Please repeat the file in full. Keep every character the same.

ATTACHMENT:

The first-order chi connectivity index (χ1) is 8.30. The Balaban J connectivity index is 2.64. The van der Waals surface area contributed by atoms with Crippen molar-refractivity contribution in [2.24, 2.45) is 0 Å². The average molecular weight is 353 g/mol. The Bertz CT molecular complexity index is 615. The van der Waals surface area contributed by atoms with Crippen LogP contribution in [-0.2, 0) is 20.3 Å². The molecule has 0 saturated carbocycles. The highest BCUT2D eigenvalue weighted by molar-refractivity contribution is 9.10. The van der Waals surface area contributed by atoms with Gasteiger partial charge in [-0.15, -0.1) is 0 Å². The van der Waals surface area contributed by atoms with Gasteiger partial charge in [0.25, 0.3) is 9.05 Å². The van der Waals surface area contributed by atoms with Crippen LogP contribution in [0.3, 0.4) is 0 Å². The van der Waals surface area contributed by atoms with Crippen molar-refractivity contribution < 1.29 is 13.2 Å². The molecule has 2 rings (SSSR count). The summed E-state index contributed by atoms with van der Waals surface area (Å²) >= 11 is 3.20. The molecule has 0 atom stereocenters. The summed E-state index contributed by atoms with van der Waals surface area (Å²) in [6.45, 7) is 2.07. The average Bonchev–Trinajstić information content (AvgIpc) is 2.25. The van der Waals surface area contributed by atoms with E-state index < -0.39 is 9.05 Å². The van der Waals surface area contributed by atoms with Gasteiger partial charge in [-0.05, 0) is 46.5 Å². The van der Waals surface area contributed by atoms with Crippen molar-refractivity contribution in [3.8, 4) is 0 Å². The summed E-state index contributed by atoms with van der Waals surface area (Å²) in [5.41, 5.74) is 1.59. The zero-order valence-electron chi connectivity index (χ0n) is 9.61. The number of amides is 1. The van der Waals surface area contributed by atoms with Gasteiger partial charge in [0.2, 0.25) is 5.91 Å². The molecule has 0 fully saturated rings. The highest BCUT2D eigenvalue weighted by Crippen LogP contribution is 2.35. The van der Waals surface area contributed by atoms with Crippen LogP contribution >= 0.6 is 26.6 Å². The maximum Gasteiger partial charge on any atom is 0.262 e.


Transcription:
The first-order chi connectivity index (χ1) is 8.30. The Balaban J connectivity index is 2.64. The van der Waals surface area contributed by atoms with Crippen molar-refractivity contribution in [2.24, 2.45) is 0 Å². The average molecular weight is 353 g/mol. The Bertz CT molecular complexity index is 615. The van der Waals surface area contributed by atoms with Crippen LogP contribution in [-0.2, 0) is 20.3 Å². The molecule has 0 saturated carbocycles. The highest BCUT2D eigenvalue weighted by molar-refractivity contribution is 9.10. The van der Waals surface area contributed by atoms with Gasteiger partial charge in [-0.15, -0.1) is 0 Å². The van der Waals surface area contributed by atoms with Gasteiger partial charge in [0.25, 0.3) is 9.05 Å². The van der Waals surface area contributed by atoms with Crippen LogP contribution in [0.3, 0.4) is 0 Å². The van der Waals surface area contributed by atoms with Crippen molar-refractivity contribution < 1.29 is 13.2 Å². The molecule has 2 rings (SSSR count). The summed E-state index contributed by atoms with van der Waals surface area (Å²) >= 11 is 3.20. The molecule has 0 atom stereocenters. The summed E-state index contributed by atoms with van der Waals surface area (Å²) in [6.45, 7) is 2.07. The average Bonchev–Trinajstić information content (AvgIpc) is 2.25. The van der Waals surface area contributed by atoms with E-state index < -0.39 is 9.05 Å². The van der Waals surface area contributed by atoms with Gasteiger partial charge in [-0.05, 0) is 46.5 Å². The van der Waals surface area contributed by atoms with Crippen molar-refractivity contribution in [3.8, 4) is 0 Å². The summed E-state index contributed by atoms with van der Waals surface area (Å²) in [5.41, 5.74) is 1.59. The zero-order valence-electron chi connectivity index (χ0n) is 9.61. The number of amides is 1. The van der Waals surface area contributed by atoms with Gasteiger partial charge in [0.2, 0.25) is 5.91 Å². The molecule has 0 fully saturated rings. The highest BCUT2D eigenvalue weighted by Crippen LogP contribution is 2.35. The van der Waals surface area contributed by atoms with Crippen LogP contribution >= 0.6 is 26.6 Å². The maximum Gasteiger partial charge on any atom is 0.262 e.